Striper guide Preston Harden said his motto for Lake Hartwell in March is: “Catch big stripers like you are bass fishing.”  That means heading to the bank and casting small lures to imitate threadfin shad, the preferred baitfish for big linesides this time of year.

“People do catch stripers pulling gizzard shad on planer boards in the backs of the creeks, so there is a bait bite,” Harden said. “But for the most part, the fish don’t want to eat big baits in March. You can get in a big school with herring, and they won’t touch it.”

But when the water warms in the shallows and the schools of smaller baitfish move into that more comfortable setting, big stripers are right behind them.

“When the water temperature starts coming up into the 50s, usually about the first of March, everything moves up on the banks: the baitfish and all the gamefish. The stripers are feeding on the little baitfish because, for the most part, they can’t process a big bait yet. Their metabolism is so slow at this point.”

The best areas are wind-blown banks, and the best time is from about mid-day on when the shallow water has warmed up.

“I can’t say exactly why they want to get on a wind-blown bank — it may be because the plankton gets pushed in there — but the leeward banks won’t hold fish,” said Harden (706-255-5622).

“This is not bait-fishing. We are just casting little threadfin shad-type lures. My favorite is a Scrounger jig with a tiny Zoom Fluke trailer,” he said. “Just cast it right up on the bank in 1 to 3 feet of water. I use the ‘twitch-and-pause’ technique. We seldom catch a fish when just reeling it. They usually hit it when you twitch it and let it fall.”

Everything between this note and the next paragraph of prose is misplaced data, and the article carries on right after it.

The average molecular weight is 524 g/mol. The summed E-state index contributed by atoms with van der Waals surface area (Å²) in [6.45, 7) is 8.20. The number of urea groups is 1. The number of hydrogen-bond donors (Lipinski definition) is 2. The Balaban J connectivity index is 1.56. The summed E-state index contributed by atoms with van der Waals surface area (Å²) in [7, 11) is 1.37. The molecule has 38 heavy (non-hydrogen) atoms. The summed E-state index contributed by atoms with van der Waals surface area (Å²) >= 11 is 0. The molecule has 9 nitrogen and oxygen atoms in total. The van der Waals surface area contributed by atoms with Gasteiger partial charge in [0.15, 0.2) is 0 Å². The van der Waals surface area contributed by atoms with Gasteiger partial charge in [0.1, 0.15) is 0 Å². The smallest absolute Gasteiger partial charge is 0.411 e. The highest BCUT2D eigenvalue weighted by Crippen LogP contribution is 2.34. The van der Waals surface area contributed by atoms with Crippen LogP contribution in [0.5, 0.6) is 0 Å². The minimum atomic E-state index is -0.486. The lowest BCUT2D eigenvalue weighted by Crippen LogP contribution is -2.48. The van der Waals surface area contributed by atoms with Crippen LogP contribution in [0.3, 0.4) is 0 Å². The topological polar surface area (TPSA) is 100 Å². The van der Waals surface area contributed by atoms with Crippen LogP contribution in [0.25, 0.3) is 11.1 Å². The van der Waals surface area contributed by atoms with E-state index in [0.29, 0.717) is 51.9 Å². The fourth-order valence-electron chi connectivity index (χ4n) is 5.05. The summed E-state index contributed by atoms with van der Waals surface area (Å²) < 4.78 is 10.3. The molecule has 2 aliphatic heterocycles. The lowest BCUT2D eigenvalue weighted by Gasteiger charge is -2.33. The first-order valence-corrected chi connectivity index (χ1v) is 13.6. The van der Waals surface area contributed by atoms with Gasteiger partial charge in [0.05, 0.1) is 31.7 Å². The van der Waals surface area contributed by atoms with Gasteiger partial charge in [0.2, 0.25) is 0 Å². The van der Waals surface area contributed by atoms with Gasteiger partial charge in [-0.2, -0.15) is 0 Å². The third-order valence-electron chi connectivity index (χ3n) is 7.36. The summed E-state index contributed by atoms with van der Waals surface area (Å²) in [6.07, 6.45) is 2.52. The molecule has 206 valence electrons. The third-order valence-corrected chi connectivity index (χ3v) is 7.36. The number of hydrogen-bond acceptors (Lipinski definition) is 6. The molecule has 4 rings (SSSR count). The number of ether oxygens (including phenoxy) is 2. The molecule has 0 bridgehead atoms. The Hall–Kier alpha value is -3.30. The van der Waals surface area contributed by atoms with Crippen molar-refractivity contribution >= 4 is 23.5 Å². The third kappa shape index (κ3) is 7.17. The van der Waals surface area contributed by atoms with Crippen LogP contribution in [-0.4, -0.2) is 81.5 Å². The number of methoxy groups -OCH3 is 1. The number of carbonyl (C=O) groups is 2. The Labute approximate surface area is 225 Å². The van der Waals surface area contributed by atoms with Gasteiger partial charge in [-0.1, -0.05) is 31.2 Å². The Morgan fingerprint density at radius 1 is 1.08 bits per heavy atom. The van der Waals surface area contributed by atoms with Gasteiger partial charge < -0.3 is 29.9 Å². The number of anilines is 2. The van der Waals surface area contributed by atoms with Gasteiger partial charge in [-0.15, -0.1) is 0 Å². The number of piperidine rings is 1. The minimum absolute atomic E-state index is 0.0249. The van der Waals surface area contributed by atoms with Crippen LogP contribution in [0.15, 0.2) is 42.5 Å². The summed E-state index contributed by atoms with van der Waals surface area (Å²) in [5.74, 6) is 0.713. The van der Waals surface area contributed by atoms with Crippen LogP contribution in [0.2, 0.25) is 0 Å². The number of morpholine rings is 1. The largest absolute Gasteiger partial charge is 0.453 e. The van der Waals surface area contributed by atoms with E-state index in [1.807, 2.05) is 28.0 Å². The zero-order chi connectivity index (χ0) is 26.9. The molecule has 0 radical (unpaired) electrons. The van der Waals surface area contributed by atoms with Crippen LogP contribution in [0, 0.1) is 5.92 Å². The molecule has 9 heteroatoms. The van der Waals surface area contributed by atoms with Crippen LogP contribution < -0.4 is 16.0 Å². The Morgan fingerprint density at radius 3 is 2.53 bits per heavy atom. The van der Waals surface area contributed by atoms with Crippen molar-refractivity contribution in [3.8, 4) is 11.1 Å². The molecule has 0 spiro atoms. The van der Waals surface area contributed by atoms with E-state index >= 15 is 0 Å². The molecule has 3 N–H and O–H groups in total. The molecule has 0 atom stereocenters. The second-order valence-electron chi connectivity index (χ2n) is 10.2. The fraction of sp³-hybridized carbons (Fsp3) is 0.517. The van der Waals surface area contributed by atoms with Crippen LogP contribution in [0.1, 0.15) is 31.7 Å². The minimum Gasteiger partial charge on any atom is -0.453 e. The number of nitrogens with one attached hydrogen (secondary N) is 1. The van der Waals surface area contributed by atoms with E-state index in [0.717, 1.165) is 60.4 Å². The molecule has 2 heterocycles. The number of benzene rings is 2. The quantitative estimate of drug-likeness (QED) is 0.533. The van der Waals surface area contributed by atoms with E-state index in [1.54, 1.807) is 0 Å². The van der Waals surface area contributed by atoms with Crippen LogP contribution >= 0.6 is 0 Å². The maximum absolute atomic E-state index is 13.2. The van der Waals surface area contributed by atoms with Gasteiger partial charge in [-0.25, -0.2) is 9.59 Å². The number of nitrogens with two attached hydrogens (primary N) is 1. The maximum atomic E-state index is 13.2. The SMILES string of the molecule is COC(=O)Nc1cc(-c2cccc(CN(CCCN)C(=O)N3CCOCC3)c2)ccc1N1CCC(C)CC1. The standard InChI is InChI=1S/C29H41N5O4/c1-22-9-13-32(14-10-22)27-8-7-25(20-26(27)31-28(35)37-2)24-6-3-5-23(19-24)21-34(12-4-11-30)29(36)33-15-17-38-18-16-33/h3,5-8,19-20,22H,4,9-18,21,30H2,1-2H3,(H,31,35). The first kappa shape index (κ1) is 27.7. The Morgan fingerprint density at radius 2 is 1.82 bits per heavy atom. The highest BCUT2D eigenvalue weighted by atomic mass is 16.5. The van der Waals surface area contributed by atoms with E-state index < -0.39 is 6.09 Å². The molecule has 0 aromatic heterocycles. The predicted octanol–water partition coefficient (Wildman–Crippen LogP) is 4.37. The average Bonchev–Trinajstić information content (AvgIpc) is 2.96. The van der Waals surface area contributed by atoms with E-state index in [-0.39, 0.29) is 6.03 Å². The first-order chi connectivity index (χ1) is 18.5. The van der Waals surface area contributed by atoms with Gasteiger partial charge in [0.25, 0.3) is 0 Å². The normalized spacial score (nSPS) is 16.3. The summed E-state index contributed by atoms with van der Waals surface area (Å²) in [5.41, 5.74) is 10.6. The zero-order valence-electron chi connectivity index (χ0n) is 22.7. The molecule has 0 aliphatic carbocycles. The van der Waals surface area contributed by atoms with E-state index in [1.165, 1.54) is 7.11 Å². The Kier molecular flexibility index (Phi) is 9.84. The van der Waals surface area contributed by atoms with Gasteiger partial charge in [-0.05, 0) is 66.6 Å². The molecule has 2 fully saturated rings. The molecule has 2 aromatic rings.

A big striper rod does not work with a 1/8-ounce lure like that, he noted.

“A lot of people don’t think you can catch big stripers on little spinning rods, but I use a medium-action spinning rod and a reel spooled with 15-pound braid with the diameter of 4-pound (mono). I tie a double Uni knot with about 5 or 6 feet of fluorocarbon for a leader.”

Harden said he also does not try to follow schools of fish this time of year.

“I am just fishing where I know the fish are going to be,” he said. “You might go down a bank and not catch a fish and then go back later in the afternoon and there will be tons of fish on that bank.”

Anglers can expect to catch stripers from 2 to 20 pounds, Harden said, with the possibility of hooking into a 30-to-40-pounder.

“Hartwell has a good population of different-sized fish,” he noted. And not all of them are stripers and hybrids.

“In March we catch spotted bass and largemouth bass, too. Every gamefish is up on the bank in that warmer water. They are just coming out of winter hibernation and they are looking for something to eat. They just don’t want that big bait yet.”